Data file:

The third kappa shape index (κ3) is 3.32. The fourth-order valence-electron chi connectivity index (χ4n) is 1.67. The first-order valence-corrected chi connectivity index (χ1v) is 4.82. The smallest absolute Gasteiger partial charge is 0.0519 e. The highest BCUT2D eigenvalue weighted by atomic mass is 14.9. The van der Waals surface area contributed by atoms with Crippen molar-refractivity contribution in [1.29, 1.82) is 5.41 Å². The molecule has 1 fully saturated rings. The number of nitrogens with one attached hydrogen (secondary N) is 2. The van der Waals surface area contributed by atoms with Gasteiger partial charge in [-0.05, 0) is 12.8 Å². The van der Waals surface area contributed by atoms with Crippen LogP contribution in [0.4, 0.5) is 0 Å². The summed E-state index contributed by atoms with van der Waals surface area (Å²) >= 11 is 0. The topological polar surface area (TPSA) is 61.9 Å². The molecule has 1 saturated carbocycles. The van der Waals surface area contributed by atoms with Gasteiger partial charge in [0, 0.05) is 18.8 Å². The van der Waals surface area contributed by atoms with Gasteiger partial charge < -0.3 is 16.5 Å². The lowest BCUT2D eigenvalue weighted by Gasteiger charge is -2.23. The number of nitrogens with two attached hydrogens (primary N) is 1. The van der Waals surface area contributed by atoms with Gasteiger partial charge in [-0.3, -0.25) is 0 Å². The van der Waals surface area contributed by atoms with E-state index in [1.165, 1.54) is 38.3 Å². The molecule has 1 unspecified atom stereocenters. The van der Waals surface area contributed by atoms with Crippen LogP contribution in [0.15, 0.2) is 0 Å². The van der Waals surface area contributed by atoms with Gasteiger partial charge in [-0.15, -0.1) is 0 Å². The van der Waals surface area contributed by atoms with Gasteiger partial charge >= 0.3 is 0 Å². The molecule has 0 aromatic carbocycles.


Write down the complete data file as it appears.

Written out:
The third kappa shape index (κ3) is 3.32. The fourth-order valence-electron chi connectivity index (χ4n) is 1.67. The first-order valence-corrected chi connectivity index (χ1v) is 4.82. The smallest absolute Gasteiger partial charge is 0.0519 e. The highest BCUT2D eigenvalue weighted by atomic mass is 14.9. The van der Waals surface area contributed by atoms with Crippen molar-refractivity contribution in [1.29, 1.82) is 5.41 Å². The molecule has 1 fully saturated rings. The number of nitrogens with one attached hydrogen (secondary N) is 2. The van der Waals surface area contributed by atoms with Gasteiger partial charge in [-0.05, 0) is 12.8 Å². The van der Waals surface area contributed by atoms with Crippen LogP contribution in [0.4, 0.5) is 0 Å². The summed E-state index contributed by atoms with van der Waals surface area (Å²) >= 11 is 0. The topological polar surface area (TPSA) is 61.9 Å². The molecule has 1 saturated carbocycles. The van der Waals surface area contributed by atoms with Gasteiger partial charge in [0, 0.05) is 18.8 Å². The van der Waals surface area contributed by atoms with Gasteiger partial charge < -0.3 is 16.5 Å². The lowest BCUT2D eigenvalue weighted by Gasteiger charge is -2.23. The number of nitrogens with two attached hydrogens (primary N) is 1. The van der Waals surface area contributed by atoms with Gasteiger partial charge in [-0.3, -0.25) is 0 Å². The van der Waals surface area contributed by atoms with E-state index in [1.165, 1.54) is 38.3 Å². The molecule has 1 unspecified atom stereocenters. The van der Waals surface area contributed by atoms with Crippen LogP contribution in [0.15, 0.2) is 0 Å². The van der Waals surface area contributed by atoms with Gasteiger partial charge in [-0.15, -0.1) is 0 Å². The van der Waals surface area contributed by atoms with Gasteiger partial charge >= 0.3 is 0 Å². The molecule has 0 aromatic carbocycles.